What is the Future of Catholicism?

A portentous question, no?  Well, that did not dissuade the editors of Patheos, an online religion website, from posing the question to a variety of Catholics.  Patheos describes itself as follows: "Patheos.com is the premier online destination to engage in the global dialogue about religion and spirituality and to explore and experience the world's beliefs. Patheos is the website of choice for the millions of people looking for credible and balanced information or resources about religion. Patheos brings together the public, academia, and the faith leaders in a single environment, and is the place where people turn on a regular basis for insight into questions, issues, and discussions."

Anyway, they gathered together a wide-ranging group of Catholics (including--full disclosure--me), from left to right, conservative to progressive, and a few places in between, to reflect on the question: Kevin Appleby, Fr. Robert Barron, Kathy Coffey, Kate Dugan and Jennifer Owens, Michele Dillon, Hugh Hewitt, James Hitchcock, Ted G. Jelen, Deacon Greg Kandra, James Martin, S.J., Tim Muldoon, Barbara R. Nicolosi, Thomas Peters, Shu-Fy H. Pongnon, Elizabeth Scalia, Paul Snatchko, John Kenneth White and J. Matthew Wilson.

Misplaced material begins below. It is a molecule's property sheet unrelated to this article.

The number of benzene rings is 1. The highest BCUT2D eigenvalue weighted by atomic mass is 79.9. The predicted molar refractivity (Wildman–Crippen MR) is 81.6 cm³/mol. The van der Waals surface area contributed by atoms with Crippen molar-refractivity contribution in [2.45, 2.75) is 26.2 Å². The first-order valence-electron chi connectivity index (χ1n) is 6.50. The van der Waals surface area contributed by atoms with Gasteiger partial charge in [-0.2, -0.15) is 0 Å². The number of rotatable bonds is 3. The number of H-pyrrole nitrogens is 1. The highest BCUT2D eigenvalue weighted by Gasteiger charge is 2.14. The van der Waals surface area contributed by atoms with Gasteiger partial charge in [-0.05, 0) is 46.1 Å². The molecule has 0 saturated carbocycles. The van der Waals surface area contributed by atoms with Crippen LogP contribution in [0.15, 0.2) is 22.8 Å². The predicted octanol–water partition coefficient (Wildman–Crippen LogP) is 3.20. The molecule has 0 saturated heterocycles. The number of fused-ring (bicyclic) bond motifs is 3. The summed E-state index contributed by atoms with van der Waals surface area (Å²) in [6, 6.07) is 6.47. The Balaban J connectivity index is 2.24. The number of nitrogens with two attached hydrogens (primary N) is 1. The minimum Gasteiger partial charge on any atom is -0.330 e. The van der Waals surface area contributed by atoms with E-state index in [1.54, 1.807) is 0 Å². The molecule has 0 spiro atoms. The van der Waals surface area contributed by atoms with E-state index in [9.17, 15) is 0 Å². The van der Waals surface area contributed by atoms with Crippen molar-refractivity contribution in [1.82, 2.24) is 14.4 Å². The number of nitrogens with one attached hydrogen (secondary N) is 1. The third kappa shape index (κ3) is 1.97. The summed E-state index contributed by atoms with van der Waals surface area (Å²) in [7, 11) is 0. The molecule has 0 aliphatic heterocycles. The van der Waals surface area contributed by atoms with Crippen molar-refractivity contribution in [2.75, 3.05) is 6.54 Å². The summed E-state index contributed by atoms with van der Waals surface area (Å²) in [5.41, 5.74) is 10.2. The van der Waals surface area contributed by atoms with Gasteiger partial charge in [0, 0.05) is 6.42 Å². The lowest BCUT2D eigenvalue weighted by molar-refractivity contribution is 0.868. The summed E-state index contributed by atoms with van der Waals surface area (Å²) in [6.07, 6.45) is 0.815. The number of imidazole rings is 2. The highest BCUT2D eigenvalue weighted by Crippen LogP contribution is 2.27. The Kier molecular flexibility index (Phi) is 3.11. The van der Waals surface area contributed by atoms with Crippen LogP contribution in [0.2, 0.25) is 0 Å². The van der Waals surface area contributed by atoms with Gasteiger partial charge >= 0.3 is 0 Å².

See what you think here.

James Martin, SJ


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David Pasinski
8 years 6 months ago
I will look forward to reading these remarks but this group represents few who are regulars in Cathoic commentary and media- Fr. Martin and James Hitchcockbeing the major exceptions. That does not mean these others' insights are less valid, but I wonder how they were chosen and who wasn't or didn't accept an invitation.